Skill-Building 101: Executive Functioning

“You can’t always control the wind, but you can control your sails.”While executive functioning (EF) has gained increasing attention in the mainstream over the last few years, it’s still not as commonly known as critical thinking, communication, or time management – but it IS as commonly misunderstood by those who have heard of it.

We’re not a good skill-builder until we’re clear – conceptually and practically – on what the skill we’re trying to build actually is. There are tons of definitions of EF available following the explosion of research on the subject, but we want to ground our thinking in the basics and really wrap our heads around what it means.

To this end, let’s look at EF’s main elements and the language we use to talk about them.

EF refers to a set of mental (cognitive) processes that:

While challenges with EF are often associated with learning differences such as ADD/ADHD, any student (or adult, for that matter) – formally diagnosed or not – can have EF deficits.

In my experience, most people are NOT using their EF as well as they could, simply because they never learned that they could.

The good news is that we can improve our EF skills with specific strategies and deliberate practice.

I can’t overstate the importance of letting this sink in: if we practice, we will get better. When we help our kids practice, they get better. If we do NOT practice, we will not get better. If our kids do NOT explicitly and systematically build their EF skills, they will not have strong EF skills.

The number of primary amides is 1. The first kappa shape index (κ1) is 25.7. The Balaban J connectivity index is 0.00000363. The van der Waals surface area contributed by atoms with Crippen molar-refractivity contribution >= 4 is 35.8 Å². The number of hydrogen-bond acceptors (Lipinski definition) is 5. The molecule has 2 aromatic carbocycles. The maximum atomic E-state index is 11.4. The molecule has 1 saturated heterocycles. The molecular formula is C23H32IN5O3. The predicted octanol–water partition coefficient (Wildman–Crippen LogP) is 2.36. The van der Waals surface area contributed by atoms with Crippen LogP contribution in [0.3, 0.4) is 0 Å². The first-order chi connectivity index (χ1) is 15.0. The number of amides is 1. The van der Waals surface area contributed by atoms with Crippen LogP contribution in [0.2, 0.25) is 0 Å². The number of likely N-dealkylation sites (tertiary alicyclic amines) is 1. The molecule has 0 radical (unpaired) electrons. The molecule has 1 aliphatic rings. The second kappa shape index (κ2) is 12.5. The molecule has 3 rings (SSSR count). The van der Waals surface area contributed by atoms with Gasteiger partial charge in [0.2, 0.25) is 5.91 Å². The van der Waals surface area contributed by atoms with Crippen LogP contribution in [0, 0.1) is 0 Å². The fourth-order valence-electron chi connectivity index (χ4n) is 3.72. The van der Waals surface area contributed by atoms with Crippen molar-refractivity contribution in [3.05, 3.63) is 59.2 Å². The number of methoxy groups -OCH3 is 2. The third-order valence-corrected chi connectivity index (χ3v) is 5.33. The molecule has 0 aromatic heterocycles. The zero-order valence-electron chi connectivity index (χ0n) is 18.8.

It’s like physical training; we don’t build muscle or endurance without exercising/training regularly and consistently. And you guys – schools don’t teach this. As with all of our core skills, one of the reasons that actively building these skills sets kids up for success and puts them ahead of their peers is because most kids are NOT taught this.

They don’t learn the art or science of skill-building.

The fact that explicit skill-building isn’t embedded in most curricula is a frequent source of frustration for me, but all we can do until there’s a real change in the school system is take ownership over it + and help them take ownership over it.

So why should we be motivated to do this? One study sums it up:

“EFs are predictive of achievement, health, wealth, and quality of life throughout life, often more so than IQ or socioeconomic status.”

Students who develop strong EF skills:
  • Do better in school overall. Research shows EF is a “significant predictor” of how kids fare across all dimensions of academic competence.
  • What’s more, developmental studies have shown that teens’ EF performance improves significantly “until at least age 15”, but slows with increasing age.
  • Get better outcomes in math in particular.
People of all ages who strengthen their EF skills:
  • Have an easier time adjusting socially (making and keeping friends)
  • Are better at problem-solving, “thinking outside the box”
  • Enjoy greater marital harmony
  • Have more success with weight control
  • Enjoy greater career advancement
  • Are more skilled at conflict resolution

Want to learn how to build out your EF skills? Your kids’ EF skills? Book a (free) 1:1 call here, let’s make it happen.

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